Ambiguity afloat in South China Sea By Roberto Tofani
By Roberto Tofani
HANOI - The United States' indecisive ''pivot'' to the Asia-Pacific has created a situation of strategic ambiguity in the South China Sea. While regional countries believe that Washington will implement the policy, including its promise to base 60% of its naval assets to the region by 2020, it remains unclear how the shift will impact on the region's escalating maritime disputes.
There are rising regional perceptions that the US intends to fortify its presence only to the degree that it does not upset China, especially with a new, untested leadership under Xi Jinping now at the helm in Beijing. Some believe the US has shied from its earlier strong declaration at the July 2010 Association of Southeast
Asian Nations Regional Forum (ARF), where Washington's then top diplomat, Hillary Clinton, said the US had a ''national interest'' in freedom of navigation in the South China Sea.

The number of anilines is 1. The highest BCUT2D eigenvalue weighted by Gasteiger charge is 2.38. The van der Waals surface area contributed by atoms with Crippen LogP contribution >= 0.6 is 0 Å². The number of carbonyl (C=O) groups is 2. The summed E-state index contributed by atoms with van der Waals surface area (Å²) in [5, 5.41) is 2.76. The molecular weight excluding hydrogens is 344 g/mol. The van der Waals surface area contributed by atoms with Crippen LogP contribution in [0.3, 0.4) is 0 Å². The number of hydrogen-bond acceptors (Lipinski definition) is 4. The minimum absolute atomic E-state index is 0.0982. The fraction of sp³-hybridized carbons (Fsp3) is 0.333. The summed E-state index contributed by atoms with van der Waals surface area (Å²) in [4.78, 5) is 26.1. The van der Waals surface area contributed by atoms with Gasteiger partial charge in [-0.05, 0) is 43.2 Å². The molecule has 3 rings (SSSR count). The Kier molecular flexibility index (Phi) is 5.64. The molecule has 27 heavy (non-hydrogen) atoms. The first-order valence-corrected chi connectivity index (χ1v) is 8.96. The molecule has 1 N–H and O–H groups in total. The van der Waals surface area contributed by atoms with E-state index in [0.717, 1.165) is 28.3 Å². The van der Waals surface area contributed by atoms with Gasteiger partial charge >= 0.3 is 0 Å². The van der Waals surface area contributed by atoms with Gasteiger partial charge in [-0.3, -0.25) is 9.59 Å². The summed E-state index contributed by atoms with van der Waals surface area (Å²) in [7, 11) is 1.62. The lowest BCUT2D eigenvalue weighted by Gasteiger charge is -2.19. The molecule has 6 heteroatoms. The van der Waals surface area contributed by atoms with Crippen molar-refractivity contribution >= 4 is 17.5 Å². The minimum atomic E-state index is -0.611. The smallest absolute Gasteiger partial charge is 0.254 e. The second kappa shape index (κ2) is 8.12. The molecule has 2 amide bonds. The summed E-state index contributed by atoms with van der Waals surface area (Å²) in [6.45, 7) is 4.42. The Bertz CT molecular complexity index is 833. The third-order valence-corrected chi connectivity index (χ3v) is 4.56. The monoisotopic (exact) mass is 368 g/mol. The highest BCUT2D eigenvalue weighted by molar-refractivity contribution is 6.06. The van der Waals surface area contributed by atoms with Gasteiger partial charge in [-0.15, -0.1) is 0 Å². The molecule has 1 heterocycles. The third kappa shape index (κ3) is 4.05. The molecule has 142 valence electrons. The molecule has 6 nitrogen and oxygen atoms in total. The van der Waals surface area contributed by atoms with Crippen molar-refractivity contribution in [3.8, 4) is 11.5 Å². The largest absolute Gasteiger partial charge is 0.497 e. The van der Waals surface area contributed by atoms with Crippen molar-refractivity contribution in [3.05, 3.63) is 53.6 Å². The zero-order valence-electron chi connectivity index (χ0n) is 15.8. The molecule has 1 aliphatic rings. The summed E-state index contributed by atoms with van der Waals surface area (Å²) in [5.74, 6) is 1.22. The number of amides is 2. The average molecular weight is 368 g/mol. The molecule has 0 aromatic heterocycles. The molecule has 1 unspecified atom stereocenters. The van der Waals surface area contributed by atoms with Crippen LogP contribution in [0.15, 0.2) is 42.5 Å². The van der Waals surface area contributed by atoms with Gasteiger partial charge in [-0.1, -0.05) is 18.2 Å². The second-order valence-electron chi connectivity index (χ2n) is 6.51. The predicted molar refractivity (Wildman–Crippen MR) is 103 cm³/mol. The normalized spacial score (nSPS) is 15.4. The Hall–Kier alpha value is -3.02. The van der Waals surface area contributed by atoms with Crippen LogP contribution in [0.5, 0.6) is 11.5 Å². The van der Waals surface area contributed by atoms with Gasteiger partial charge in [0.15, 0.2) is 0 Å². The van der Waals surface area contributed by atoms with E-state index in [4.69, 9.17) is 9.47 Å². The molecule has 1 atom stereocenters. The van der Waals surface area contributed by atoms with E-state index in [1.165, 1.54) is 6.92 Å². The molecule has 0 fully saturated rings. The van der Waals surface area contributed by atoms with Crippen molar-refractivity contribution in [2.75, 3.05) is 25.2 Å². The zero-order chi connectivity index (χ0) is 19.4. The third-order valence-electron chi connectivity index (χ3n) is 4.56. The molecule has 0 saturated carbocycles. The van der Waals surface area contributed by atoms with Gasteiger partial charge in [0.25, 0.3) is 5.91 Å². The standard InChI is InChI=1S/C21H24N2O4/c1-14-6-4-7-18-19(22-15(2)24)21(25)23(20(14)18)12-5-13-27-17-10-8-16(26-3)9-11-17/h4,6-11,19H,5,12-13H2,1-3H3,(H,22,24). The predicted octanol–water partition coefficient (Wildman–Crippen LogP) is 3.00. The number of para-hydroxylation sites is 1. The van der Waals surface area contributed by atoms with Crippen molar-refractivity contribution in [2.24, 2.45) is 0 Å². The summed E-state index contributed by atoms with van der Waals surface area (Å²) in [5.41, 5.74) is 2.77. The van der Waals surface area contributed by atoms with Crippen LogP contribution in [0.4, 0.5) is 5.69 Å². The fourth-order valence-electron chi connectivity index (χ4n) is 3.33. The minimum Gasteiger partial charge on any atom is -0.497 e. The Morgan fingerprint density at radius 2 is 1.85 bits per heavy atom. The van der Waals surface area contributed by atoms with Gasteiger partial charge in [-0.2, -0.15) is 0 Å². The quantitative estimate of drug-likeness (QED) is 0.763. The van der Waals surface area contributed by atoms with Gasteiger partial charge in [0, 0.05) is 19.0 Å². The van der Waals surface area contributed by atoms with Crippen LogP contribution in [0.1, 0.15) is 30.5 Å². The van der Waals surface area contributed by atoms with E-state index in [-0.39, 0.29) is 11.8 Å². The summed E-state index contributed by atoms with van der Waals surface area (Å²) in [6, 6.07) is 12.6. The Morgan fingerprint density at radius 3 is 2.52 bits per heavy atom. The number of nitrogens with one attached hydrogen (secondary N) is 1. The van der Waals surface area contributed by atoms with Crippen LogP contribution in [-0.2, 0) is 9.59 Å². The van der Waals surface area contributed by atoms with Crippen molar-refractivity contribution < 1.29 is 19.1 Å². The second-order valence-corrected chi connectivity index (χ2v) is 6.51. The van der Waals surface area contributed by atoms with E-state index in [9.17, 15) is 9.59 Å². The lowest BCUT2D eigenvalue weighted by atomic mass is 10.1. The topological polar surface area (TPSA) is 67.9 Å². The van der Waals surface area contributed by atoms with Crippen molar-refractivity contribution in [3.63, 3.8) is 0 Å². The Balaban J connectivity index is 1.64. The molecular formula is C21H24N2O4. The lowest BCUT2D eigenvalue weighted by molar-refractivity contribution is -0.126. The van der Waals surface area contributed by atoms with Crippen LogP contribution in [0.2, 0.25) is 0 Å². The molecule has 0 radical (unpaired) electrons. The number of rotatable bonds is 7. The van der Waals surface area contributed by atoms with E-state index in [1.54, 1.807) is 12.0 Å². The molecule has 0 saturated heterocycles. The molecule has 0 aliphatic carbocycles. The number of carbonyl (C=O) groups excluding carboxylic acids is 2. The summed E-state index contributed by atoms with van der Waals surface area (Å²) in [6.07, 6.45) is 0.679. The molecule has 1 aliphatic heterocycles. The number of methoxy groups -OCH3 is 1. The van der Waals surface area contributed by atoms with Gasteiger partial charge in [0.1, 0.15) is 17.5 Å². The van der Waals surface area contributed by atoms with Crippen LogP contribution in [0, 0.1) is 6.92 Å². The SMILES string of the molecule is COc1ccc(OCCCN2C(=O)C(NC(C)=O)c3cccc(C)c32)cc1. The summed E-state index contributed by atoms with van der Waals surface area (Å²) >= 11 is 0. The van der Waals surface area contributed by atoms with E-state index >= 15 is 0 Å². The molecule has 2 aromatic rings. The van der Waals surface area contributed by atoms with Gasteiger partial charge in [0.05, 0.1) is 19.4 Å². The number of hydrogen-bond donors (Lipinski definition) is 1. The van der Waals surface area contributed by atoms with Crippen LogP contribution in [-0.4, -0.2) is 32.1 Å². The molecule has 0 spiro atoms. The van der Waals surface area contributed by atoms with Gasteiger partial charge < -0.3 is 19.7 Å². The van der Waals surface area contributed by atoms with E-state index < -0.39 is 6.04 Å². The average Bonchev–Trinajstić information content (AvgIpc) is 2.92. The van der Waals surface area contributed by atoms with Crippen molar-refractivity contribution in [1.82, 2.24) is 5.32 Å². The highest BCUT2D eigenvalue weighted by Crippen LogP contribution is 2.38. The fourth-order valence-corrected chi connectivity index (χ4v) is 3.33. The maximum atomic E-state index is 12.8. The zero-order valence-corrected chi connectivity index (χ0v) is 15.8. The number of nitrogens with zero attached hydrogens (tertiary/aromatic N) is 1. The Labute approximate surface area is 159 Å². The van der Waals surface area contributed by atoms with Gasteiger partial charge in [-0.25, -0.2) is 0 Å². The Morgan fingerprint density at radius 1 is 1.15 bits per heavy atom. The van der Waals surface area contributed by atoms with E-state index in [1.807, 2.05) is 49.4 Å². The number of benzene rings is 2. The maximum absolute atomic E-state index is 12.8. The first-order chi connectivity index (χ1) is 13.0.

The strategic ambiguity and questions of political will have pushed claimants in the disputes, particularly the Philippines and Vietnam, to strengthen their alliances with other regional powers, including Australia, India and Japan. Some analysts believe the overlapping and somewhat competitive alliances could further destabilize the area as China begins to feel a sense of encirclement from what it views as outside actors in the disputes. Others have hedged their recent warming trends towards the US. READ MORE